It looks like Nick Xenophon will stymie the Coalition's plans for company tax cuts

South Australian federal senator Nick Xenophon. Photo: Scott Barbour/ Getty Images.

The Turnbull government’s plan to deliver a 25 per cent company tax rate within a decade appears doomed, with South Australian Senator Nick Xenophon confirming his team will not be supporting a reduction for any firm with an annual turnover of more than $10 million.

The government needs nine of the 11 Senate crossbenchers to pass its 10-year enterprise tax plan but with the Nick Xenophon Team comprising three of those votes, there can be no deal.

The Greens oppose the cuts outright and Labor will support a tax reduction for a company with a turnover capped at only $2 million.

While Treasurer Scott Morrison is still negotiating with the crossbenchers, Senator Xenophon told The Australian Financial Review his mind was made up and the party would not budge.

He also confirmed he would seek money for the government to assist redundant car industry workers and keep alive the Arrium steelworks in Whyalla.

His determination came as former Liberal treasurer Peter Costello launched a broadside at the policy and its Business of Council of Australia backers, saying the policy lacked funding, balance and coherence.

“Is that a comprehensive policy?” Mr Costello told a business lunch.

“Well, company tax, whoopee do. Good luck to you. What else is there?

“This has got to be funded. It has got to be balanced. It has got to be part of an overall sweep. You can’t just say, ‘Oh, I’ll do that’, and that’s sufficient.

The company tax cuts were a centrepiece of the May budget and the Coalition’s election campaign.

At a cost to the budget of $48 billion, they aim to lower the company tax rate to 25 per cent by 2026-27 through a process of phased reductions.

The first stage would lower the rate to 27.5 per cent for all those with a turnover of up to $10 million. Unincorporated businesses with turnovers up to $5 million would receive an annual 8 per cent tax discount capped at $1000. Combined, the measures would cost the budget about $5 billion during the next four-years.

Because the government is spending this week focused on the passage through the lower house of its industrial relations bills, the company tax cuts legislation will not be addressed until Parliament resumes in November.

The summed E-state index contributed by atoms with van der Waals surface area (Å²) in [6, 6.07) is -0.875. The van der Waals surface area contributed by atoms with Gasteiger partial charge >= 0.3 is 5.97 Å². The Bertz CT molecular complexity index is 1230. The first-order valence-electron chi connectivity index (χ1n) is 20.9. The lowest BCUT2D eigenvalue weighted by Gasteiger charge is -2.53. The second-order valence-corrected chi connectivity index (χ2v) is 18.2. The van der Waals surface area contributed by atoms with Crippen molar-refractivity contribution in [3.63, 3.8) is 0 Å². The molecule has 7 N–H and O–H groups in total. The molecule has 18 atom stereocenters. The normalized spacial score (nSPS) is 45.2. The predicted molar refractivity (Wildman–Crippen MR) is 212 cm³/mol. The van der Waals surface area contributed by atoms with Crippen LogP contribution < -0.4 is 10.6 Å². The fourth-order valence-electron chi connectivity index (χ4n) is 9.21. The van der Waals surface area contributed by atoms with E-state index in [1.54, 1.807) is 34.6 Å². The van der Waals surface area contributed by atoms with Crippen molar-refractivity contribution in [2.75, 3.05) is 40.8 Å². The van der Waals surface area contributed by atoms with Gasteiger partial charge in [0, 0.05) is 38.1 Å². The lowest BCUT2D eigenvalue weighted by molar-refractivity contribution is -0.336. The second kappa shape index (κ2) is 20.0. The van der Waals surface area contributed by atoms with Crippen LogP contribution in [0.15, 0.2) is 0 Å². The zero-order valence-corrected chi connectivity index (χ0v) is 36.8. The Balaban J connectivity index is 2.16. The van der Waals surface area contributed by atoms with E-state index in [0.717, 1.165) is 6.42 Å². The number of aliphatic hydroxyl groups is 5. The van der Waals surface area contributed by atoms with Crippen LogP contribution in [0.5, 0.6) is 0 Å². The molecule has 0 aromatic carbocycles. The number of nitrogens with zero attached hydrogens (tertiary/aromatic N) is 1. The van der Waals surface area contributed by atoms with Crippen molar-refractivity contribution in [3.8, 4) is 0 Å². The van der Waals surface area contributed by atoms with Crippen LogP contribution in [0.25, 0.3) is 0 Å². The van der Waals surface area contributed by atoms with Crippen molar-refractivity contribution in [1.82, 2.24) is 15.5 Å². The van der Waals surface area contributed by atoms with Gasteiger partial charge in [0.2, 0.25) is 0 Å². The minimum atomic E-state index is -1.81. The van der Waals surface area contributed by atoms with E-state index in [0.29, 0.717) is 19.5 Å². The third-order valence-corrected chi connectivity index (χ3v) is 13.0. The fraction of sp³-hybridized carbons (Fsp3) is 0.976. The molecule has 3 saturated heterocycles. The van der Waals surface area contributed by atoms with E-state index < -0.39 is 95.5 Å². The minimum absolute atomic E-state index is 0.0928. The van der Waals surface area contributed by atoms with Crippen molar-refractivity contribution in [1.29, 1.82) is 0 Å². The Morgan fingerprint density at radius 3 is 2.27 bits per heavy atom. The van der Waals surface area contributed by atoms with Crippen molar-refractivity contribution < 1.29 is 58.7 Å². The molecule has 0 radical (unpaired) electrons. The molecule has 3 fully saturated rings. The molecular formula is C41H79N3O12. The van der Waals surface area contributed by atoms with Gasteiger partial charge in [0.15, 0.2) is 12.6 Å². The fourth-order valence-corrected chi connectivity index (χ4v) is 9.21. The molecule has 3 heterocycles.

Mr Morrison intends to legislate for the entire package but since the election, there has been an expectation within government that it would be lucky to get the whole lot through.

In recent months, groups such as the BCA and the Australian Chamber of Commerce and Industry have been lobbying senators to pass the whole package.

Mr Morrison and Prime Minister Malcolm Turnbull argued last week that the plan was a vital element of long-term goals to rebalance the budget because a legislated glide-path to a lower corporate tax rate would attract longer-term investment.

Council of Small Business Australia chief executive Peter Strong said a $10 million threshold would benefit 120,000 more companies than Labor’s $2 million proposal. In total, the government says, 3 million companies would be covered by the $10 million threshold.

Mr Strong said his organisation supported the full tax cut plan and it was his hope those politicians who opposed helping big business would be swayed when they saw the smaller companies investing the tax cut back into growing their businesses and crating jobs.

“It gives the opportunity for the senators, and others who are opposed, to have a look at the impact of the tax cuts from the ground and make an assessment,” he said.

The latest Essential Media poll shows little public support for giving tax cuts to larger companies, despite the claimed economic benefits.

It found 60 per cent support a tax cut for companies with turnovers up to $2 million but just 20 per cent support for a tax cut for companies with a higher turnover.

This article was originally published on the Australian Financial Review. Read the original here, or follow the ARF on Facebook.

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